A United States person must file an FBAR if that person has a financial interest in or signature authority over any financial account(s) outside of the United States and the aggregate maximum value of the account(s) exceeds $10,000 at any time during the calendar year.
Who is a United States Person?
A “United States person” means:
- A citizen or resident of the United States;
- An entity created or organized in the United States or under the laws of the United States. The term “entity” includes, but is not limited to, a corporation, partnership, and limited liability company;
- A trust formed under the laws of the United States; or
- An estate formed under the laws of the United States.
The definition of Resident of the United States
United States Resident: A United States resident is an alien residing in the United States. To determine if the filer is a resident of the United States, apply the residency tests in 26 U.S.C. § 7701(b). When applying the § 7701(b) residency tests, use the following definition of United States: United States includes the full company of States, the District of Columbia, all United States territories and possessions (e.g., American Samoa, the Commonwealth of the Northern Mariana Islands, the Commonwealth of Puerto Rico, Guam, and the United States Virgin Islands), and the Indian lands as defined in the Indian Gaming Regulatory Act.
Note: Tax treaties with the United States do not affect FBAR filing obligations.
Residency tests in 26 U.S.C § 7701(b):
The residency rules for tax purposes are found in I.R.C. § 7701(b). Although the tax residency rules are based on the immigration laws concerning immigrants and nonimmigrants, the rules define residency for tax purposes in a way that is notably different than immigration laws. Under the residency rules of the Code, any alien who is not a RESIDENT ALIEN is a NONRESIDENT ALIEN. An alien will become a RESIDENT ALIEN in one of three ways:
- By being admitted to the United States as, or changing status to, a Lawful Permanent Resident under the immigration laws (the Green Card Test);
- By passing the Substantial Presence Test (which is a numerical formula measuring days of presence in the United States); or
- By making what is called the "First-Year Choice" (a numerical formula under which an alien may pass the Substantial Presence Test one year earlier than under the normal rules). Refer to the discussion of "First-Year Choice" in Chapter 1 of Publication 519, U.S. Tax Guide for Aliens.
Under these rules, even an undocumented (illegal) alien under the immigration laws — and who passes the Substantial Presence Test — will be treated as a RESIDENT ALIEN for tax purposes.
Substantial Presence Test
You will be considered a U.S. resident for tax purposes if you meet the substantial presence test for the calendar year. To meet this test, you must be physically present in the United States for at least:
- 31 days during the current year; and
- 183 days during the 3-year period — which includes the current year and the 2 years immediately before that — counting:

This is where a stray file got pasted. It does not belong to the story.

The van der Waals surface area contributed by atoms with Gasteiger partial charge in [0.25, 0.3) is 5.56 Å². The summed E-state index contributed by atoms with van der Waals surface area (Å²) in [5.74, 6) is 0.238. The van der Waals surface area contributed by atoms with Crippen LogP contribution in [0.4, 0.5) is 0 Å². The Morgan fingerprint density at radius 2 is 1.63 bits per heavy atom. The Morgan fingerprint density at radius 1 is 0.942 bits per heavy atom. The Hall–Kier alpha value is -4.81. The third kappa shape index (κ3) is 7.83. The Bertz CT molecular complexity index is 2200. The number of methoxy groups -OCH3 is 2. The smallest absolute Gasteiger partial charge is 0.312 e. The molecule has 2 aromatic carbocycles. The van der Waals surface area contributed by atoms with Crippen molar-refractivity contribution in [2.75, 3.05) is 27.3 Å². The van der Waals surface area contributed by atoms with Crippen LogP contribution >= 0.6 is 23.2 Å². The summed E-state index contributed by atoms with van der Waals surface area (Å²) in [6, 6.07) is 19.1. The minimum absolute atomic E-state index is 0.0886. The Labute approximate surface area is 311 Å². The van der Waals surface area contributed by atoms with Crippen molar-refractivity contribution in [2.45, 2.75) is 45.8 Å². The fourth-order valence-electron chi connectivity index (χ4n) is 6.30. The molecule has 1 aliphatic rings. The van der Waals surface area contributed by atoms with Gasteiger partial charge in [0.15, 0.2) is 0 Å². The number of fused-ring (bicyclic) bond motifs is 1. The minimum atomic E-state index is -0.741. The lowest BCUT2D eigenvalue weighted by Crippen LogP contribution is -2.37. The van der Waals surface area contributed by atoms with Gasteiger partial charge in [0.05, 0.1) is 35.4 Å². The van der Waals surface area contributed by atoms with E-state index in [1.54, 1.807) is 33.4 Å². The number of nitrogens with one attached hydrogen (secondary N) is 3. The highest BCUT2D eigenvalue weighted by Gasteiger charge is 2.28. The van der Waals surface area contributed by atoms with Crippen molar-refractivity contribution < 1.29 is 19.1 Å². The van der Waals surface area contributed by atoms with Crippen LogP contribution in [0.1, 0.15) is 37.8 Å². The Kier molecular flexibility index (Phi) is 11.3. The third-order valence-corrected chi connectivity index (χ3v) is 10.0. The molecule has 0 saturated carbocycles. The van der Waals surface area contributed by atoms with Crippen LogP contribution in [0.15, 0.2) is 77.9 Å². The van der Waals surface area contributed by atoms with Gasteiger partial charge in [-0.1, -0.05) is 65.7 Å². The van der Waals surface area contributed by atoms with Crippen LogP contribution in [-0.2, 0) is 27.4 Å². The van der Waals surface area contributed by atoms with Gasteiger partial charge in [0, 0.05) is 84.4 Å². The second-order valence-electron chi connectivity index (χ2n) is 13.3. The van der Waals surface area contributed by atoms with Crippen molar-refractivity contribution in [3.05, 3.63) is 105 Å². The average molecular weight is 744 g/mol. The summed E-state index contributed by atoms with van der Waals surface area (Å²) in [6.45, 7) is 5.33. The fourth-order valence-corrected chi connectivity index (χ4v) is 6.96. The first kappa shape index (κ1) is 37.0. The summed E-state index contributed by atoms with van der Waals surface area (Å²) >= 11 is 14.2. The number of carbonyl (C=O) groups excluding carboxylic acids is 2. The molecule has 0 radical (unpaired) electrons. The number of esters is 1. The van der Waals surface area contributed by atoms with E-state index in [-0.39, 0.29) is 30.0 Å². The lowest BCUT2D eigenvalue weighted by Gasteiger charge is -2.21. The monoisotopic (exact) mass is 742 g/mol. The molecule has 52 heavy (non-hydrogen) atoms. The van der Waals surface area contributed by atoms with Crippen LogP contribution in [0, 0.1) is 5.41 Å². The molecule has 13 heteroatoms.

- All the days you were present in the current year;
- 1/3 of the days you were present in the first year before the current year; and
- 1/6 of the days you were present in the second year before the current year.
You were physically present in the United States on 120 days in each of the years 2010, 2011, and 2012. To determine if you meet the substantial presence test for 2012, count the full 120 days of presence in 2012, 40 days in 2011 (1/3 of 120), and 20 days in 2010 (1/6 of 120). Since the total for the 3-year period is 180 days, you are not considered a resident under the substantial presence test for 2012.
Days of presence in the United States
You are treated as present in the United States on any day you are physically present in the country, at any time during the day. However, there are exceptions to this rule. Do not count the following as days of presence in the United States for the substantial presence test:
- Days you commute to work in the United States from a residence in Canada or Mexico, if you regularly commute from Canada or Mexico.
- Days you are in the United States for less than 24 hours, when you are in transit between two places outside the United States.
- Days you are in the United States as a crew member of a foreign vessel.
- Days you are unable to leave the United States because of a medical condition that develops while you are in the United States.
- Days you are an exempt individual.
Do not count days for which you are an exempt individual. The term "exempt individual" does not refer to someone exempt from U.S. tax, but to anyone in the following categories:
- An individual temporarily present in the United States as a individual under an “A” or “G” visa, other than individuals holding “A-3” or “G-5” class visas.
- A teacher or trainee temporarily present in the United States under a "J" or "Q" visa, who substantially complies with the requirements of their visa.
- A student temporarily present in the United States under an "F," "J," "M," or "Q" visa, who substantially complies with the requirements of their visa. If you have been a "F" student for more than five consecutive years while living in the US, you are no longer consider "temporarily" present. You need to seek a special exemption. If you do not, you are likely now a US person for tax purposes and have an FBAR filing requirement.
- A professional athlete temporarily in the United States to compete in a charitable sports event.
If G-4 visa holder is not a full time employee, then the exemption will not apply.
If you need assistance filling out your FBAR, or if you have questions or concerns about past FBARs you may have misfiled, or not filed at all, contact us. We can help. Call us at888-727-8796 or email email@example.com.